The authors predicted that participants with high levels of cortisol in their hair would be more likely to attend to the emotionally-laden pictures due to their heightened state of alertness to any potential threats. The sample consisted of 20 healthy women with an average age of 21, screened for history of psychological disorders, current or chronic medical conditions, and familiarity with the actual stimulus materials. In addition to testing their memory for the pictures, the research team also took electrophysiological measurements consisting of what is called a “late positive potential (LPP),” which provides an indication of attentiveness and is tied to functioning of that fear-sensing amygdala.

In evaluating memory, the authors used a measure of recognition memory, in which participants stated whether they had seen the photograph or not (i.e. “Yes-No”). Recognition memory tests offer the distinct advantage for this type of study by providing researchers with an indication of whether participants are trying to improve their scores with “false alarm” responses in which they hedge their bets on getting the answer right by saying “yes” even when a stimulus was not actually shown to them. This rate, when compared with the “hit” rate (a “yes” response to an actual stimulus) allows researchers to test memory accuracy, or ability to discriminate the photos in the actual stimulus set. You can imagine that people primed to over-react to emotion-arousing pictures would probably have a high false alarm rate because they are just not that good at attending to details when their internal stress signals become triggered.

As the authors expected, those with high cortisol levels were especially likely to show greater LPP’s, hence brain activation, when confronted with emotional stimuli compared to neutral controls. Thus, people under chronic stress become hypervigilant to any new stimulus that has emotional significance.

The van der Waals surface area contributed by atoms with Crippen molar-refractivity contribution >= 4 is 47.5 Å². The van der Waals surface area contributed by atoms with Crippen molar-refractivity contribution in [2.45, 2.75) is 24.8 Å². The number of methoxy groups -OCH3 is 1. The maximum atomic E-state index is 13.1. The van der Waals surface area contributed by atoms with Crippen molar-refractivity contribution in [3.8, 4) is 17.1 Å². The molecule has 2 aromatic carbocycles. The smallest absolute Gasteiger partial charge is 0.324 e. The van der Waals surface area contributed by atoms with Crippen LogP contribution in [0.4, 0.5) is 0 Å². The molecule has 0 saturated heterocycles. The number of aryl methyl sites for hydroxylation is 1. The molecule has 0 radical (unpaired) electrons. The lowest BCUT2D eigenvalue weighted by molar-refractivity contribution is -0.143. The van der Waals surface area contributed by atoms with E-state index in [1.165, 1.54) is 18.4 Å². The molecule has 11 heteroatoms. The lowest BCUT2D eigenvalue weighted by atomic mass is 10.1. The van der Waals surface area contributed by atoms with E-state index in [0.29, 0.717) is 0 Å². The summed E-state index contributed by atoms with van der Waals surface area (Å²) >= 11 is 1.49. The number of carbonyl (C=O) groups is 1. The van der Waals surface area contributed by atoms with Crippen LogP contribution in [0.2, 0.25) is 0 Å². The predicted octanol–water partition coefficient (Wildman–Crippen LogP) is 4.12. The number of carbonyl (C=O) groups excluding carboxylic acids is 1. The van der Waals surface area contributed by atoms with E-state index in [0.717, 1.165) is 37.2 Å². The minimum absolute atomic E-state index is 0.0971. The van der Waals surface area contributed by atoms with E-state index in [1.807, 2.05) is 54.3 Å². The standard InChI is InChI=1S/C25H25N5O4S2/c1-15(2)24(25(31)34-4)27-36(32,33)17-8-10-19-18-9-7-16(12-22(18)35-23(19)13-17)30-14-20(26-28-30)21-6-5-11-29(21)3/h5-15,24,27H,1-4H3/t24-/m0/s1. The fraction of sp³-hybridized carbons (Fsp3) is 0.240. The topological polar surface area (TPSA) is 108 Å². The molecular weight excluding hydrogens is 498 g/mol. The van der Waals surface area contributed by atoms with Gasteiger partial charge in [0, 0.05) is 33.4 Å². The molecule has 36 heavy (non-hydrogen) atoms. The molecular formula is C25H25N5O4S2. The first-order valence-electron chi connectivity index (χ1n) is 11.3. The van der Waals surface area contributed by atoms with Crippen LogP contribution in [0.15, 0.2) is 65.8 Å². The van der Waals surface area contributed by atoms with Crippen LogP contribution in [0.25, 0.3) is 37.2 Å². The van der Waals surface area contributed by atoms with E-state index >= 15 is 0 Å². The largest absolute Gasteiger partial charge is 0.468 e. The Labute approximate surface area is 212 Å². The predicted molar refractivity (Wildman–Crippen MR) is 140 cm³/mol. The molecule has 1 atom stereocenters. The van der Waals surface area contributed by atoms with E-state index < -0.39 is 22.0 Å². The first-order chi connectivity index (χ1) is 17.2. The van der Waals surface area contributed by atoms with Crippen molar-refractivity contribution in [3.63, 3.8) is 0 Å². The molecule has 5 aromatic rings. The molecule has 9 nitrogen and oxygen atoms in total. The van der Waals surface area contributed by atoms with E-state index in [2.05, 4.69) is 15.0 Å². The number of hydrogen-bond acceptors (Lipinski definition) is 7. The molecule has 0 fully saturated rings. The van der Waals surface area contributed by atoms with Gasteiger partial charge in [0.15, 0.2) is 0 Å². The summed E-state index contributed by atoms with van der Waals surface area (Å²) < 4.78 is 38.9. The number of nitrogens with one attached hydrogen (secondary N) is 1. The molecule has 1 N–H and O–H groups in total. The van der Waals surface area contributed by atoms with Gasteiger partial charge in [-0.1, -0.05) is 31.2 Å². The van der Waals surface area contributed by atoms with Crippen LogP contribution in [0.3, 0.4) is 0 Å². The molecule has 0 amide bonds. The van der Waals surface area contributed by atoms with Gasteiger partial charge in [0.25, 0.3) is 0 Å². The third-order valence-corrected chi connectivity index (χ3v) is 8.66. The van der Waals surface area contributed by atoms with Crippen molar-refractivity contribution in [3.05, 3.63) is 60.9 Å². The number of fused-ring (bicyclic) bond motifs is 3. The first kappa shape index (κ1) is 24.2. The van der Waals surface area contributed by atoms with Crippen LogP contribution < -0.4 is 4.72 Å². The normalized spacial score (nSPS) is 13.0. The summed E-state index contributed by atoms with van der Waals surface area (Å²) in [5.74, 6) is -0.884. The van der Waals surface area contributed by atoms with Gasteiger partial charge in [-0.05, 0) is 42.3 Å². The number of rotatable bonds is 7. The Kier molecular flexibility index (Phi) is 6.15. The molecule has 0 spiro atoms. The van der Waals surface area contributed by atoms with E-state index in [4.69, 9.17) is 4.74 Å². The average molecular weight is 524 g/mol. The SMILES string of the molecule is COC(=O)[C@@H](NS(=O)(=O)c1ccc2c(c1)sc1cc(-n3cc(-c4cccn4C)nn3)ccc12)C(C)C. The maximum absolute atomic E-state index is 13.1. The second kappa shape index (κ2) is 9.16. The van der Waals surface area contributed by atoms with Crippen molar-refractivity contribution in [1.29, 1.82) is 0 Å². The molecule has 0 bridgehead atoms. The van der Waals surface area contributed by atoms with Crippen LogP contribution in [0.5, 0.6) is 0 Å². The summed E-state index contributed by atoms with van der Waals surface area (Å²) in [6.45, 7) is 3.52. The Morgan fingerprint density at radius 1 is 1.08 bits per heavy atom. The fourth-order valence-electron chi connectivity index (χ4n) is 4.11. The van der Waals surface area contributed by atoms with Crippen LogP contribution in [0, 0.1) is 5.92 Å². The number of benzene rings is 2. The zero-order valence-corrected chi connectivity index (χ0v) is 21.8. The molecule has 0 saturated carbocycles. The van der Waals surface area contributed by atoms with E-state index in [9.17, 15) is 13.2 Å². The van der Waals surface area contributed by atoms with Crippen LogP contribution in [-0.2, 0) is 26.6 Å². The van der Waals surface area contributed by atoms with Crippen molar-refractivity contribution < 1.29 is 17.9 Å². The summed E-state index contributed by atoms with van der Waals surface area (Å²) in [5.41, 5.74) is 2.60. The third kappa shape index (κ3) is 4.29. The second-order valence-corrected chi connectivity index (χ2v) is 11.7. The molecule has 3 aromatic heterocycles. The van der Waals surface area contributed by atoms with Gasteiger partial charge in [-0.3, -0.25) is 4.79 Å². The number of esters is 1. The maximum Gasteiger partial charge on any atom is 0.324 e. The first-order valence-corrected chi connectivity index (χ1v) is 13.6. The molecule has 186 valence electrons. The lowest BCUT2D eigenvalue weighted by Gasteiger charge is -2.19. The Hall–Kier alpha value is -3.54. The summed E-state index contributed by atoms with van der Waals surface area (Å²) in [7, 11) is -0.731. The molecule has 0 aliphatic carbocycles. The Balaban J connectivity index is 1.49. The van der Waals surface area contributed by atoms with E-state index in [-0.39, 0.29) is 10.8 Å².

You can probably relate to this experience if you’ve ever felt particularly stressed for a period of time and have become chronically edgy. You’re sitting outside in the fresh air trying to relax and get your mind off of work. All of a sudden, you catch sight of a car going down the street at what you think is an excessive rate of speed. You feel your blood pressure rise as you worry that the car is going to hit a pedestrian. As it turns out, the car just goes by, but you remain quite rattled.

Turning now to memory, you might think that the heightened attention the stressed participants paid to emotional stimuli would actually help them solidify their memory for the stimuli they saw in the lab. However, supporting animal models of stress and memory, the participants with higher stress levels performed less accurately when tested on emotional stimuli. They also had higher false alarm rates.

Thus, people under chronic stress may pay undue attention to new stimuli but then become primed to believe they saw images that were never presented to them. The anxiety that can accompany these constant shocks to the system could contribute, as the authors suggest, to the development of the stress-related psychological disorders involving alterations in mood and anxiety as well as to poorer memory overall.

To sum up, the German study shows the value of recognizing the potential for constantly high stress levels to impair not only your mental health but also your ability to function cognitively in the world. Working that cortisol out of your hair as well as your body’s inner functioning can help you retain both your memory and your peace of mind.

References

Wirkner, J., Ventura-Bort, C., Schwabe, L., Hamm, A. O., & Weymar, M. (2019). Chronic stress and emotion: Differential effects on attentional processing and recognition memory. Psychoneuroendocrinology, 107, 93–97. doi: 10.1016/j.psyneuen.2019.05.008